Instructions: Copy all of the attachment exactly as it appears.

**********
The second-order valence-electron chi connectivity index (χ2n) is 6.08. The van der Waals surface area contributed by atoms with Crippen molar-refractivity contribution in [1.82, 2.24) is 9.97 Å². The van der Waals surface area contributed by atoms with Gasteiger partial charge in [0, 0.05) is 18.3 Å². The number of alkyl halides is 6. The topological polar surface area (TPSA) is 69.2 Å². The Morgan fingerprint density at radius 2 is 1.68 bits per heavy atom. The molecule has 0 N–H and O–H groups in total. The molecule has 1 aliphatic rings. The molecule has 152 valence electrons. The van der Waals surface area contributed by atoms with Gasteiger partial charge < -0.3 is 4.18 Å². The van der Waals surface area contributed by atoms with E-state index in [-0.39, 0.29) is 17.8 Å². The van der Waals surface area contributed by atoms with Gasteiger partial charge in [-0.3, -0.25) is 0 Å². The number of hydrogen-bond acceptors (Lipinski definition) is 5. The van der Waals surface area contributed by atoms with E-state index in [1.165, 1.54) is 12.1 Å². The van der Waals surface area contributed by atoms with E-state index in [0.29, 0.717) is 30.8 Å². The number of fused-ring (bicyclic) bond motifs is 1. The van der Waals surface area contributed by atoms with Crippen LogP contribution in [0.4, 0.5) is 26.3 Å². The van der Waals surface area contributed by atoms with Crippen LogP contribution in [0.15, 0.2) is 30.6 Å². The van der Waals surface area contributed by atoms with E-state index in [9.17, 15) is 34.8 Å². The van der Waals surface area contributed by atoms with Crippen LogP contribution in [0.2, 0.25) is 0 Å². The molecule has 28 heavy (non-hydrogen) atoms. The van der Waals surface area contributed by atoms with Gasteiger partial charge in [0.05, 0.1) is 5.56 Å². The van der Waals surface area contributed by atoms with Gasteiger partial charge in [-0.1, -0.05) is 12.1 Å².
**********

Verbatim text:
The second-order valence-electron chi connectivity index (χ2n) is 6.08. The van der Waals surface area contributed by atoms with Crippen molar-refractivity contribution in [1.82, 2.24) is 9.97 Å². The van der Waals surface area contributed by atoms with Gasteiger partial charge in [0, 0.05) is 18.3 Å². The number of alkyl halides is 6. The topological polar surface area (TPSA) is 69.2 Å². The Morgan fingerprint density at radius 2 is 1.68 bits per heavy atom. The molecule has 0 N–H and O–H groups in total. The molecule has 1 aliphatic rings. The molecule has 152 valence electrons. The van der Waals surface area contributed by atoms with Gasteiger partial charge < -0.3 is 4.18 Å². The van der Waals surface area contributed by atoms with E-state index in [-0.39, 0.29) is 17.8 Å². The van der Waals surface area contributed by atoms with Gasteiger partial charge in [-0.3, -0.25) is 0 Å². The number of hydrogen-bond acceptors (Lipinski definition) is 5. The van der Waals surface area contributed by atoms with E-state index in [1.165, 1.54) is 12.1 Å². The van der Waals surface area contributed by atoms with E-state index in [0.29, 0.717) is 30.8 Å². The number of fused-ring (bicyclic) bond motifs is 1. The van der Waals surface area contributed by atoms with Crippen LogP contribution in [0.4, 0.5) is 26.3 Å². The van der Waals surface area contributed by atoms with Crippen LogP contribution in [0.15, 0.2) is 30.6 Å². The van der Waals surface area contributed by atoms with E-state index in [9.17, 15) is 34.8 Å². The van der Waals surface area contributed by atoms with Crippen LogP contribution in [0.2, 0.25) is 0 Å². The molecule has 28 heavy (non-hydrogen) atoms. The van der Waals surface area contributed by atoms with Gasteiger partial charge in [0.05, 0.1) is 5.56 Å². The van der Waals surface area contributed by atoms with Gasteiger partial charge in [-0.1, -0.05) is 12.1 Å².